Bormann’s hiding place was even pinpointed to the small village in the jungle near the village San Ignacio in the Misiones province. Archaeologists came up with this theory because of items found in the now-overgrown ruins. Their location in the middle of the jungle and archaeological structure simply didn’t match the surroundings. Coins from the 1930s and 1940s and fragments of Meissen porcelain made in Germany were found there. After investigation they rejected the theory that Bormann lived there, however. Another potential hiding place was the little village Ita, in Paraguay. It seemed likely because Paraguay was governed by the dictator Alfredo Strössner, of German descent himself. Historian Ladislas Farago published the book ‘The Search for Martin Bormann’ investigating many Latin American countries and basing his claims on government documents. He claimed Bormann lived in at least six Latin American countries after hiding in Austria for three years. Yet every investigation by the CIA and Mossad proved fruitless, and no remains were ever found.

That is, until 1972, when construction work near Lehrter Bahnhof in Berlin took place. Two remains were found, with their dental features relatively intact. Because it was near the location where Axmann stated he saw the remains of Bormann and Stumpfegger, authorities set up a thorough investigation of their identity. They were examined by a coroner, doctors hired by the court, dentists and anthropologists. All of them identified the two remains as those of Bormann and Stumpfegger, thanks to dental documentation that matched the remains. They found splinters of cyanide capsules between their teeth. The most likely turn of events was that the men ran into a group of roaming Red Army soldiers. When the soldiers tried to arrest both men, they probably decided to take their own lives at that moment. Because the soldiers didn’t know they were dealing with two of the most wanted Nazis, they simply buried the bodies and continued on their way. Yet it wasn’t until 1998 that the identity of Bormann’s remains was conclusively confirmed with DNA-analysis. The DNA of Bormann’s, at the time 83-year-old niece, matched that of one of the remains. One year later his remains were cremated and scattered above the Baltic Sea.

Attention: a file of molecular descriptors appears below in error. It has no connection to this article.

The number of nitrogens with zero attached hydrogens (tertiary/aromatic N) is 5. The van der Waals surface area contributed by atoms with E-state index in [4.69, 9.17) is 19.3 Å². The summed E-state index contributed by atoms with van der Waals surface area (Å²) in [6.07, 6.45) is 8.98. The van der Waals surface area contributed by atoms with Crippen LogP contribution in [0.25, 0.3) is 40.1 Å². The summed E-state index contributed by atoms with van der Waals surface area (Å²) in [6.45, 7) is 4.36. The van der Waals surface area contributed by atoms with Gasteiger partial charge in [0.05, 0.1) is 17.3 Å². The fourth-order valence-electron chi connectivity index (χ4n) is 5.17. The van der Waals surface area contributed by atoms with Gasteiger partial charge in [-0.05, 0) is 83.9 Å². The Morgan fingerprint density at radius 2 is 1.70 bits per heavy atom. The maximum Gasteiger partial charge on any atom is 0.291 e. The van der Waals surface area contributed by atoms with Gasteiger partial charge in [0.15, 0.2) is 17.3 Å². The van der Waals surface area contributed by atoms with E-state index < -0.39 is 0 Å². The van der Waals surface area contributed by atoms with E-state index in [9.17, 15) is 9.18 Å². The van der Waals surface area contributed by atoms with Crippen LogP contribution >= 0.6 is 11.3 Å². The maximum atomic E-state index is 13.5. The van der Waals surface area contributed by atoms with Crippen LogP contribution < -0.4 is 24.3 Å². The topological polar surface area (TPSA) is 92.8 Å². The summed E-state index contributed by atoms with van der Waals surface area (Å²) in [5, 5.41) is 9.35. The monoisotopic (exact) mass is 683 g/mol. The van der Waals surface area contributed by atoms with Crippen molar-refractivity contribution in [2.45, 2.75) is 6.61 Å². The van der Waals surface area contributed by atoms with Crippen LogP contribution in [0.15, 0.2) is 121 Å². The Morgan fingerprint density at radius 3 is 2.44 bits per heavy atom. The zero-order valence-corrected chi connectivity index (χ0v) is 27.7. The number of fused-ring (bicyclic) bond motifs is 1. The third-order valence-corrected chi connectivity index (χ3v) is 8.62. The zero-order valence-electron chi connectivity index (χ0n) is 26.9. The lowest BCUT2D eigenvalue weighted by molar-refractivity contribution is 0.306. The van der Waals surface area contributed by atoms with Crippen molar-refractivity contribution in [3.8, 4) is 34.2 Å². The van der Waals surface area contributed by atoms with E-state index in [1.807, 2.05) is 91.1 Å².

So although the rumours about Bormann’s whereabouts were rife, 53 years after the war ended it was conclusively proven he didn’t flee to Latin America or assumed an alias in Poland or Germany. He simply died during those last days of the war, like so many others.